Figure 2. Small-scale, self-supply for multiple uses
Pathway 1: Small-scale, self-supply for multiple uses

This pathway is evident now in both Tanzania and Ethiopia.

The impact of this pathway on the water table is minimal: groundwater levels fall less than 2 metres over the entire study area in both Tanzania and Ethiopia.

This pumping is not expected to impact the area covered by wetlands or their operation, nor the baseflow to streams.

 

Pathway 2: Small-scale private supply for smallholder intensified agriculture
Figure 3: Small-scale private supply for smallholder intensified agriculture

This pathway is not evident in Tanzania yet, although it is promoted in policy, but is emerging in Ethiopia.

The impact of this pathway on the water table is moderate: groundwater levels decline as much as 4 metres over approximately 40 per cent of the study area in Tanzania. In Ethiopia, the levels of decline are 2 to 3 metres over approximately 25 percent of the study area.

This pumping may impact the local operation of shallow wells. The impact on wetlands and baseflow to streams is not expected to be substantial.

Figure 4. Medium-scale municipal supply for multiple uses
Pathway 3: Medium-scale municipal supply for multiple uses

This pathway is evident now in both Tanzania and Ethiopia.

The impact of this pathway on the water table is moderate. Groundwater levels decline less than 3 metres over the entire study in Tanzania and Ethiopia.

This pumping may locally impact the yields and operation of shallow wells. The impact on wetlands and baseflow to streams is expected to be minimal.

 

Figure 5. Medium-scale private supply for commercial agriculture
Pathway 4: Medium-scale private supply for commercial agriculture

This pathway is evident in Ethiopia though not in Tanzania.

The impact of this pathway on the water table is moderate to substantial. Groundwater levels fall up to 4 metres in approximately 40 per cent of the study area in Tanzania, and 3 to 5 metres over approximately 28 per cent of the study area in Ethiopia.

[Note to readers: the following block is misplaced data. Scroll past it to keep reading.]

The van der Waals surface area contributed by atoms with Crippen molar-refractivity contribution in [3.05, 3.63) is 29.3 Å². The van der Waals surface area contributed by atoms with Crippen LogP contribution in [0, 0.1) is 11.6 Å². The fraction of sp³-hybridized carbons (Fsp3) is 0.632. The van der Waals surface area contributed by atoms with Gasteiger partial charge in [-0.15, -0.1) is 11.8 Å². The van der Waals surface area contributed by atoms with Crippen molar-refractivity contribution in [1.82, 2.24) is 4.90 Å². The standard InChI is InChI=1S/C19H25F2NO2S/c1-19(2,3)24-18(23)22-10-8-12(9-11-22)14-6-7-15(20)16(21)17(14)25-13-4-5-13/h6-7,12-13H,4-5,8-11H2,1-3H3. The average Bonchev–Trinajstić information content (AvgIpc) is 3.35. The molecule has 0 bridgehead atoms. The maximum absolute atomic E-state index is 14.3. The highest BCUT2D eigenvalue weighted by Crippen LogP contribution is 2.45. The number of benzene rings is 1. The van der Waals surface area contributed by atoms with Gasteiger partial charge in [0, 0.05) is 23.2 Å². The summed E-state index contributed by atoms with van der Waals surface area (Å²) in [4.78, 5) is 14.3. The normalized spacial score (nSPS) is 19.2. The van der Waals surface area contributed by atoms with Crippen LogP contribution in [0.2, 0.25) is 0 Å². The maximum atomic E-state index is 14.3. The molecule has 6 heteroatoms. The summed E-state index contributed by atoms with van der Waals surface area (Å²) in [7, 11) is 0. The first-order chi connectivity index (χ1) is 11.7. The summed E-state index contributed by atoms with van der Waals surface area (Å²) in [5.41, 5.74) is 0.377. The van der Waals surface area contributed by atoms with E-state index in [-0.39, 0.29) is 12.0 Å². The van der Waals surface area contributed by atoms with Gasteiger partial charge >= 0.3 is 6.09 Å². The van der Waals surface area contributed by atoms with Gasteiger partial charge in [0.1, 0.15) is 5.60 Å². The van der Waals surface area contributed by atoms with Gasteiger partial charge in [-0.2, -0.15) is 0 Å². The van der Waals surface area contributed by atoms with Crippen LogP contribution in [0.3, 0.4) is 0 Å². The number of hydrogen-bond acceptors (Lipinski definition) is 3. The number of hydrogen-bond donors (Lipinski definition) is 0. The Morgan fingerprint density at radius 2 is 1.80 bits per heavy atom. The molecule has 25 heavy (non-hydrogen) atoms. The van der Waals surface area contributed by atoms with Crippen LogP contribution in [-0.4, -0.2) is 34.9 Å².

This pumping is expected to impact yields and operation of some shallow wells as well as baseflow to stream. The impact on wetland extent or operation is expected to be minimal.

Figure 6. Medium-scale private supply for livestock husbandry
Pathway 5: Medium-scale private supply for livestock husbandry

This pathway is not yet evident in Tanzania or Ethiopia but is suggested in some policy approaches.

The impact of this pathway on the water table is moderate to substantial. Groundwater levels fall as much as 4 metres in approximately 40 per cent of the study area in Tanzania, and 3 to 5 metres over approximately 28 per cent of the study area in Ethiopia.

This pumping is expected to impact yields and operation of some shallow wells as well as baseflow to stream. The impact on wetland extent or operation is expected to be minimal.

Figure 7. Large-scale private supply for commercial agriculture
Pathway 6: Large-scale private supply for commercial agriculture

This pathway is evident in Ethiopia though not in Tanzania.

The impact of this pathway on the water table is substantial to very substantial. Groundwater levels fall 4 to 6 metres in approximately half of the study area in Tanzania and more than 5 metres over approximately 27 per cent of the study area in Ethiopia. This intensive pumping of groundwater would impact wetlands and would affect the yields and operation of shallow wells in Tanzania. In the dual layer aquifer modelled in Ethiopia, it would affect the functioning of deep wells.

Next Step: Analysing the Stress-Tested Pathways

In June and July 2019, there was a two multi-stakeholder workshops at which the groundwater development pathways were assessed using Multicriteria Mapping (MCM). It was hosted by colleagues from the Institute of Development Studies (IDS) and the ESRC STEPS Centre, the International Water Management Institute (IWMI) and University College London (UCL), in collaboration with partners at Sokoine University of Agriculture (SUA) and Addis Ababa University (AAU). This workshop will be the subject of another blog later in the year.


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The Grofutures project focuses on:
Reducing uncertainty in the renewability and quantity of accessible groundwater to meet future demands for food, water and environmental services.
Promoting inclusion of poor people’s voices in decision-making processes on grountwater development pathways.
Intensified groundwater dependency as demand for food and water rises and variability in rainfall and river flow increases due to climate change.